EduTech startup Ella helps teachers track their professional development and share resources

- January 6, 2016 4 MIN READ

For those of us who have finished school but don’t yet have children of our own going to school, what goes on in modern schools is a mystery. Do blackboards even exist anymore? Do kids know how to use pens or is everything just done on laptops and iPads? They’ve surely never had to wait patiently for fifteen minutes for a teacher to figure out how to turn on the VHS machine and rewind a tape. Technology is changing in schools, and Australian EduTech is at the forefront. The space was a high achiever in 2015, with local startups creating a wide range of platforms to help parents, students, and teachers alike get through the school year, and 2016 looks to be no different.

The first cab off the rank is Ella, a startup focused on teachers. Its platform allows primary and high school teachers to track their professional development, whether it’s an official course they attend or a milestone they achieve with students in the classroom, Ella gives them the ability to share resources with colleagues.

Cofounder Atul Pandey explained, “Professional development is something that is done to teachers; teachers go to this class or they go to a workshop where someone just in front of the room tells them what to do. But we see that as a old model, that’s not what professional development should be. Teachers have been telling us that they need something that is owned by them, that is personalised for them. The focus should be on the impact and the evidence of learning rather than what you’ve been told.”

The platform allows teachers to set up their goals for a period of time, whether it be a term or a year. These can be their own personal goals, their faculty goals, or school-wide goals. They can then track activities that contribute to the achievement of those goals, such as classroom teaching, the creating and sharing of a teaching resource, or a discussion with other teachers. Teachers can choose to keep their goals and activities private or share them with others, making it almost like a teacher-specific social media platform of sorts.

The creation of Ella came through years of work in the education space. Before Ella, Pandey ran another edutech company and the Sydney Educational Technology Group, while cofounder Matt Esterman is a history teacher and eLearning coordinator at a Sydney school, and third cofounder of Wai Yat Wong works in the Faculty of Education and Social Work, at the University of Sydney. The group first began working on an app which Pandey described as “a TripAdvisor for professional learning for teachers” in July, but shifted the idea after taking part in a trip to China with the NSW Trade Commission.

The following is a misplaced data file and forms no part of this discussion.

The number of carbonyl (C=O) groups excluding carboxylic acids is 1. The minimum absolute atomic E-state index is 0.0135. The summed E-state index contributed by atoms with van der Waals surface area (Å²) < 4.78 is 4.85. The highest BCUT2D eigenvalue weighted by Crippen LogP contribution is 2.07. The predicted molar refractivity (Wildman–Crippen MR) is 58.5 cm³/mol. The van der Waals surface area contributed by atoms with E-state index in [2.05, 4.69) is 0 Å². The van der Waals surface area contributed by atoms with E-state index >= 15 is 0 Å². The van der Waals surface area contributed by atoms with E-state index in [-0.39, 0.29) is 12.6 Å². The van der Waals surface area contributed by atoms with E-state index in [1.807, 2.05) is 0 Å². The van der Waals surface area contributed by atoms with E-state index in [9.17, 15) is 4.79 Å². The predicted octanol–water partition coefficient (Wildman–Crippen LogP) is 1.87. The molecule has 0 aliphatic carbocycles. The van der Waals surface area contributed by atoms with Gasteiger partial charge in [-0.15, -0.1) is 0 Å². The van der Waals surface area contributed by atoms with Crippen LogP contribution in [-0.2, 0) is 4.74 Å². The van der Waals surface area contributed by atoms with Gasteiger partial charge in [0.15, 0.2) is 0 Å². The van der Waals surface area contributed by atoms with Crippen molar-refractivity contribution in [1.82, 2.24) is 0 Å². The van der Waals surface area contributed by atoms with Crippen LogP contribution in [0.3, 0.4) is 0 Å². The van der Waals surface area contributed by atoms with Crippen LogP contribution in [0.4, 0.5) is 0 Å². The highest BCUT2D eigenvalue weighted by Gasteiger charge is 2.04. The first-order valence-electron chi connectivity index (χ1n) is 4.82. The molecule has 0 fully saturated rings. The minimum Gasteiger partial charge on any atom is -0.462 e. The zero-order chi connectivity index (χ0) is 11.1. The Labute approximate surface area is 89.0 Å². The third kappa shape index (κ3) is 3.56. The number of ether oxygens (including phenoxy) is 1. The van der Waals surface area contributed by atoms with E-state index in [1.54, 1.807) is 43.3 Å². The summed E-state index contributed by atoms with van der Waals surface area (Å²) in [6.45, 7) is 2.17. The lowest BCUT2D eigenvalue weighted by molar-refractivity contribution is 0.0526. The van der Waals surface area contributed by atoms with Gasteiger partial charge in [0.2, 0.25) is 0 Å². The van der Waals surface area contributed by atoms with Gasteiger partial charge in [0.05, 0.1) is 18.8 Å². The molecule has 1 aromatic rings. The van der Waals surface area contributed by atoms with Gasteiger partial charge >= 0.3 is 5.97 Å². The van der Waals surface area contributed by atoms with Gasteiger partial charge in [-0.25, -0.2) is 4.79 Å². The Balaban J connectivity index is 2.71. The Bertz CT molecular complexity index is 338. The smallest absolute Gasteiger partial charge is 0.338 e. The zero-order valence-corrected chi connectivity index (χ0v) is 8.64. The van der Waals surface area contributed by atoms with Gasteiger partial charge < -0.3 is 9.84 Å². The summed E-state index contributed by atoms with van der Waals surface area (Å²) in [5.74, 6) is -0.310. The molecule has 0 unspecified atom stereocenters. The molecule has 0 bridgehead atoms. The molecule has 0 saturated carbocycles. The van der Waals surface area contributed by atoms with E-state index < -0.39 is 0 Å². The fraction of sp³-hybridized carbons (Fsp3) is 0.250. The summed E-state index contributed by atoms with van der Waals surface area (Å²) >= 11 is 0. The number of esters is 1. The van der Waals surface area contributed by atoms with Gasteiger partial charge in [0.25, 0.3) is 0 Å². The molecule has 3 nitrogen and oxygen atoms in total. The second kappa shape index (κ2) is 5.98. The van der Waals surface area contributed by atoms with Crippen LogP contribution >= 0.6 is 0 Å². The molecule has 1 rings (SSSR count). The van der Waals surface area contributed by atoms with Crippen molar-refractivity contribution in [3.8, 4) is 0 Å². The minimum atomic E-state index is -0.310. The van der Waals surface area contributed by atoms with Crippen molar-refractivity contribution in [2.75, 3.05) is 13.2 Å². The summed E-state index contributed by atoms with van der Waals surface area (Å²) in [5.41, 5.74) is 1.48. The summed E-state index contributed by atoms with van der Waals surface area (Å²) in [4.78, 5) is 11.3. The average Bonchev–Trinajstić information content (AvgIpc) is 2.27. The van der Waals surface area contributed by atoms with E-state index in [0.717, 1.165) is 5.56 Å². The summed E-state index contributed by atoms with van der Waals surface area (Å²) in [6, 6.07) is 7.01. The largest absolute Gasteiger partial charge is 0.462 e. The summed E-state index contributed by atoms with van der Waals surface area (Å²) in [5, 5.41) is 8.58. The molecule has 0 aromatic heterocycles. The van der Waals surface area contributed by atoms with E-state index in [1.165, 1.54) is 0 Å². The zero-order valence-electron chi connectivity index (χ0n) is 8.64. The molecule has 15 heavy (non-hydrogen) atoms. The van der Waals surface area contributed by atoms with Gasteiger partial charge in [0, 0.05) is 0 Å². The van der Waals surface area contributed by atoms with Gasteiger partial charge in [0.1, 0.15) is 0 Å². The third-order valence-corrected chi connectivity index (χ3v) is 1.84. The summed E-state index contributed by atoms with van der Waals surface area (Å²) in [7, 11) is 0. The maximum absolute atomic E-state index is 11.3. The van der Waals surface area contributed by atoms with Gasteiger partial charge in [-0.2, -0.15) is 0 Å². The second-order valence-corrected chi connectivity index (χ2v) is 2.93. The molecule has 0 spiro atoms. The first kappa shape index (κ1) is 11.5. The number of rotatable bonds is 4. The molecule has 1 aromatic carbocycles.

“We pitched to almost 500 education providers in China in four different cities. It just completely opened up our eyes to the market there, because the schools are just huge, and there are 100,000 teachers in one city like Beijing and 100,000 in Shanghai. There was a school which had 35,000 teachers, and they wanted to use our platform we were building just for their teachers. So we thought there might be a market just for a school-based teacher professional development platform and that’s when we came home and again started brainstorming around that idea and validating it with the schools in Australia. That has now become Ella,” Pandey explained.

The Ella team regularly holds informal meet ups with teachers to show them new updates to the platform and get their feedback.

“We go back and we rethink it and start filling those features into the versions. We try to release a version every week or two and we have to make sure that teachers get their feedback through that process all over again,” Pandey said.

Their users so far are mixed in terms of ages; as one would expect, Pandey said there are a lot of eager young teachers using the platform, but more experienced teachers are also keen to get on board and share their learnings and resources with others. Because Ella is focused on both personal achievement and collaboration. It may feel less like yet another task a teacher has to complete and more something they actually want to do.

Ella was one of ten startups chosen to take part in SYD3, the third intake of the muru-D accelerator program, after an intense boot camp weekend in December. It was making the cut that pushed Pandey and his cofounders to actually register the company.

Speaking to Pandey the week before Christmas, he laughed, “Yesterday at 6 o’clock we went to the accountant and actually got it registered. Today I opened the bank account so that we can get the money from the accelerator in the company. We’d been working just informally as a team, and to make sure that we gel together really well, we didn’t want to hurry into anything.”

The cofounders had been bootstrapping prior to receiving the program funding, putting in $10,000 each to develop the platform. Pandey said they are keen to focus on revenue from now on; he believes the team’s contact with teachers and schools has shown their revenue model, having schools pay $15 per teacher per year for a subscription, will work.

As for the accelerator, Pandey said the Ella team is keen to be pushed outside of its comfort zones over the next six months. They’re hoping to launch the platform into schools when term one starts later this month, with four schools already lined up.

“By the time we come out of Muru-D, we want to be a self sustaining company with revenue, with a product that teachers love to use…our big vision is to inspire teachers, to reinvent the teaching practice so that they can get better student outcomes.”

Image: Wai Yat Wong, Atul Pandey, and Matt Esterman.